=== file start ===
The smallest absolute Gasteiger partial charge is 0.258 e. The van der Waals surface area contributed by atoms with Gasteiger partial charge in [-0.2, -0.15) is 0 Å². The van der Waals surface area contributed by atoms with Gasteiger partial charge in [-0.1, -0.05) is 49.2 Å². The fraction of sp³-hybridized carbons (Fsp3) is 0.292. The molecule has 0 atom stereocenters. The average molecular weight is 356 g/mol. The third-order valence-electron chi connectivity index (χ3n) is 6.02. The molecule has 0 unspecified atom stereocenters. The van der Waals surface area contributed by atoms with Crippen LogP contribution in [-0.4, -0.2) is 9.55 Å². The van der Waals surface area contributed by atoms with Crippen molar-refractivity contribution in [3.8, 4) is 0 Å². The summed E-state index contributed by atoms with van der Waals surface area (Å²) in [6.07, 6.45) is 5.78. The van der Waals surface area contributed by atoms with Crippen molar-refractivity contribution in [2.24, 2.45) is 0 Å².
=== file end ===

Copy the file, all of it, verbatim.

The smallest absolute Gasteiger partial charge is 0.258 e. The van der Waals surface area contributed by atoms with Gasteiger partial charge in [-0.2, -0.15) is 0 Å². The van der Waals surface area contributed by atoms with Gasteiger partial charge in [-0.1, -0.05) is 49.2 Å². The fraction of sp³-hybridized carbons (Fsp3) is 0.292. The molecule has 0 atom stereocenters. The average molecular weight is 356 g/mol. The third-order valence-electron chi connectivity index (χ3n) is 6.02. The molecule has 0 unspecified atom stereocenters. The van der Waals surface area contributed by atoms with Crippen LogP contribution in [-0.4, -0.2) is 9.55 Å². The van der Waals surface area contributed by atoms with Crippen molar-refractivity contribution in [3.8, 4) is 0 Å². The summed E-state index contributed by atoms with van der Waals surface area (Å²) in [6.07, 6.45) is 5.78. The van der Waals surface area contributed by atoms with Crippen molar-refractivity contribution in [2.24, 2.45) is 0 Å².